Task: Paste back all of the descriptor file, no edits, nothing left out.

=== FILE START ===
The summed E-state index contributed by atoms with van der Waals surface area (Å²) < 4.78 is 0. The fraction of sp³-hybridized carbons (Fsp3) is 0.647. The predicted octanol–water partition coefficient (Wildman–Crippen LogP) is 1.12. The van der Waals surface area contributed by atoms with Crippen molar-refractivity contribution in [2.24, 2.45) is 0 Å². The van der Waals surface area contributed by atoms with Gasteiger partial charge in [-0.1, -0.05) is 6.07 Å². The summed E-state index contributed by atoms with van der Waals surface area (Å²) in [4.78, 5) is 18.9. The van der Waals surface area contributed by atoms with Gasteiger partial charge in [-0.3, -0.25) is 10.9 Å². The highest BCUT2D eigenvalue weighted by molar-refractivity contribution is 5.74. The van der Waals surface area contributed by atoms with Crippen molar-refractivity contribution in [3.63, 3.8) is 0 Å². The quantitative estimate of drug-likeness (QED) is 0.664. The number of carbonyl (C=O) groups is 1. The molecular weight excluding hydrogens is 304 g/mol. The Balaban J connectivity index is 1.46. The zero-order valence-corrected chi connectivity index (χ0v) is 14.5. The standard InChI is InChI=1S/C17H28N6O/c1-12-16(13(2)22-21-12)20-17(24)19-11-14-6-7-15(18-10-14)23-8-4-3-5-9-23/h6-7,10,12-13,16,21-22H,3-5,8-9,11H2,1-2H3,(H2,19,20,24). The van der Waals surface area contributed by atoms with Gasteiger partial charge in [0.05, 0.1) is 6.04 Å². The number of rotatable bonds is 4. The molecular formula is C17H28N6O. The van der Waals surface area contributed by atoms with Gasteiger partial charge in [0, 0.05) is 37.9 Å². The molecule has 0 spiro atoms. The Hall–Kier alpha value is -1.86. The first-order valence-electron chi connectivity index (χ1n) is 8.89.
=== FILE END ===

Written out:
The summed E-state index contributed by atoms with van der Waals surface area (Å²) < 4.78 is 0. The fraction of sp³-hybridized carbons (Fsp3) is 0.647. The predicted octanol–water partition coefficient (Wildman–Crippen LogP) is 1.12. The van der Waals surface area contributed by atoms with Crippen molar-refractivity contribution in [2.24, 2.45) is 0 Å². The van der Waals surface area contributed by atoms with Gasteiger partial charge in [-0.1, -0.05) is 6.07 Å². The summed E-state index contributed by atoms with van der Waals surface area (Å²) in [4.78, 5) is 18.9. The van der Waals surface area contributed by atoms with Gasteiger partial charge in [-0.3, -0.25) is 10.9 Å². The highest BCUT2D eigenvalue weighted by molar-refractivity contribution is 5.74. The van der Waals surface area contributed by atoms with Crippen molar-refractivity contribution in [3.63, 3.8) is 0 Å². The quantitative estimate of drug-likeness (QED) is 0.664. The number of carbonyl (C=O) groups is 1. The molecular weight excluding hydrogens is 304 g/mol. The Balaban J connectivity index is 1.46. The zero-order valence-corrected chi connectivity index (χ0v) is 14.5. The standard InChI is InChI=1S/C17H28N6O/c1-12-16(13(2)22-21-12)20-17(24)19-11-14-6-7-15(18-10-14)23-8-4-3-5-9-23/h6-7,10,12-13,16,21-22H,3-5,8-9,11H2,1-2H3,(H2,19,20,24). The van der Waals surface area contributed by atoms with Gasteiger partial charge in [0.05, 0.1) is 6.04 Å². The number of rotatable bonds is 4. The molecular formula is C17H28N6O. The van der Waals surface area contributed by atoms with Gasteiger partial charge in [0, 0.05) is 37.9 Å². The molecule has 0 spiro atoms. The Hall–Kier alpha value is -1.86. The first-order valence-electron chi connectivity index (χ1n) is 8.89.